“Lydford Bridge has been compared to the Devil’s Bridge in Cardiganshire. It spans a dark chasm through which struggles the almost invisible river, seventy feet below. Than this romantic gorge no fairer spot exists in the West Country, and few more alarming to a head other than strong. To within a few feet of the boiling, eddying stream the precipice is clothed with ferns and underwood, the delicate tracery of branches far up against the sky almost concealing the bridge from view. The rocks are black with perpetual moisture, and slippery as glass under the ceaseless friction to which they are subjected by the angry river. Nothwithstanding occasional protection in the shape of a handrail, the timid are recommended not to approach the bottom of the cleft , as a false step might very well prove fatal.” – J. Ll. W. Page, p.113.
Lydford Gorge – take a balmy May day, blue skies and a gentle breeze and you have all the essential ingredients for an unforgettable walk. Virtually every sense will be provided with a feast of kingly proportions – sights, smells, sounds and touch are all adequately catered for in Lydford Gorge.
The strata of rocks that form Lydford Gorge were formed by earth movements which took place some two hundred and eighty million years ago when they were twisted and folded into what can be seen today. There are three main rock formations that lie within the gorge; the Lydford, Liddaton and the White Lady which is the deepest of the three. The Lydford formation is a fine metamorphic rock which varies in colour from from dark grey to brown and contains bands of whitish mica. The Liddaton formation is made up of around 100 metres of fine grained metamorphic rock that is dark grey to black in colour along with the odd limestone outcrop. The White Lady formation is made up of drastically deformed slates, marbles along with thin bands of quartzite.
Approximately ten thousand years ago the melt waters from the last ice age began to slowly erode a path down through the rock Strata forming the gorge. This responsibility was later taken on by the River Lyd who continued (and continues) to erode and cut its way down through the rock. Today the most dramatic examples of the erosion are the Tunnels Falls and Devil’s Cauldron where the river has formed narrow channels and seething basins in which the waters froth and foam. Incidentally in 1249 the river Lyd was documented as being – aqua de Lide which basically translates as the ‘noisy or loud stream, a most apt name especially when standing near the Devil’s Cauldron.
The popularity of Lydford Gorge began back in the late seventeen hundreds when due to the Napoleaonic wars and conflicts the ‘Grand Tour’ of the upper classes became redundant. This meant that those aristocratic eyes turn inward to what Britain could provide. Around the same time William Gilpin introduced his theory of the ‘Picturesque’ which in a nutshell was the appreciation of rural and rustic landscapes which encompassed dramatic scenery and landscape features. These two factors meant that those in search of the picturesque came to visit Lydford Gorge, amongst the many was William Gilpin himself. Writing in 1798 he noted the following of the river and gorge:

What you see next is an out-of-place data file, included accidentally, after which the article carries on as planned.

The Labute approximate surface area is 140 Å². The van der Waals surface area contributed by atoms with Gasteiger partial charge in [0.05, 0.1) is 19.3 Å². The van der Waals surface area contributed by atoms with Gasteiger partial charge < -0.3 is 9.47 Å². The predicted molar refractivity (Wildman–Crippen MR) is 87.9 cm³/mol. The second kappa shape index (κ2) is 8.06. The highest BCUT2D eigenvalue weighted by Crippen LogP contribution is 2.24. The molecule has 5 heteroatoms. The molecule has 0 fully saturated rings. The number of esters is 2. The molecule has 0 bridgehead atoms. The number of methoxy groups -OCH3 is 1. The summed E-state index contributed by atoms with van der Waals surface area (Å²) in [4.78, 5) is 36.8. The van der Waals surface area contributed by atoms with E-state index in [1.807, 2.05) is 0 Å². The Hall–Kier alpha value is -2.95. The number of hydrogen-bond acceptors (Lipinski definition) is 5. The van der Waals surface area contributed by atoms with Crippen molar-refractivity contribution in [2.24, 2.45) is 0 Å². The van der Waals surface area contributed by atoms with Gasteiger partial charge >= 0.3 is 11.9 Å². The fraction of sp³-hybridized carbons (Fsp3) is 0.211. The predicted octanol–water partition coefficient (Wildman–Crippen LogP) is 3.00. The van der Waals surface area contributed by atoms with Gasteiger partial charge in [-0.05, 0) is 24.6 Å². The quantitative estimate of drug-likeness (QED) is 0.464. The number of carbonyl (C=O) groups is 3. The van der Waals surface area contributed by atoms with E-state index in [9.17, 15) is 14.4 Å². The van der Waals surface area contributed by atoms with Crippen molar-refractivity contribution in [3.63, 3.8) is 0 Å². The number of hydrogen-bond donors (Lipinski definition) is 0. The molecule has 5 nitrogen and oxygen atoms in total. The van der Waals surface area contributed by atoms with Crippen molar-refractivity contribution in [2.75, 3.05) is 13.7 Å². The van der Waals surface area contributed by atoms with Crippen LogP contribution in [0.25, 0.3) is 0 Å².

“This River (The Lyd) rises about three or four miles above Lidford, on the edge of Dartmore, and flowing through a barren plain, finds a small rocky barrier, through which it has, in course of ages, worn a whimsical passage from the check it meets with here, it falls about thirty feet into a small dell, which was not represented to us as a scene of much beauty. But a little farther the banks rise on each side; vegetation riots, the stream descends by a winding and rapid course; and the skreens, though small, are often beautifully adorned with wood and rock. By this time the river approaches the bridge, where it is lost in the narrowness of the channel, and as I have just observed, becomes almost subterranean.”, Gilpin, pp. 184 -185.
And so began the steady stream of visitors to Lydford Gorge, the ‘picturesque peekers’, artists, poets, writers and other such folk. Before 1875 Lydford Gorge was only approachable by road or on foot but in that year Lydford railway station opened making it much easier for folk to visit the gorge. It also meant that the lower social classes could also afford the journey often making day trips from Exeter, Plymouth etc. Now in the protective custody of the National Trust the gorge still attracts numerous visitors from all walks of life and continents. Today the whole of the gorge is owned by the National Trust who acquired the gorge from the Radford family in 1947. Due to its unique floral and faunal habitats the entire gorge is classified as an SSSI (Site of Special Scientific Interest). The 36.23 hectare site consists of mainly ancient oak and hazel woods that are home to various typed of uncommon mosses and bryophytes. The gorge is also a haunt of many species of birds such as ravens, buzzards and dippers to mention but a few. There are also reports of otters frequenting the many pools that can be found along the gorges’ length.
It was a glorious May day when we visited the gorge and after some heavy National Trust recruiting efforts finally managed to start the walk. Dotted all around the trail are various wooden sculptures and the first of many to greet us were two menacing spiders. Strolling deeper into the gorge the thick bluebell carpets began to decorate each side of the path, their perfumed scent blending with the heady aroma of wild garlic. All around the birds were merrily singing in the lofty broadleaf canopy overhead to the background accompaniment of the rivers flowing way below. On the left-hand bank of the path a small granite post appeared tightly snuggled into the flora. This was the first of two we found, one marked with a simple ‘S’ and the other with an reversed ‘S’. To this day I have no idea what these stones represent and unfortunately neither had any of the staff working in the visitor centre, in fact they were not even aware of their existence. Following on from this, a few days later I received the following email from Robin Vane: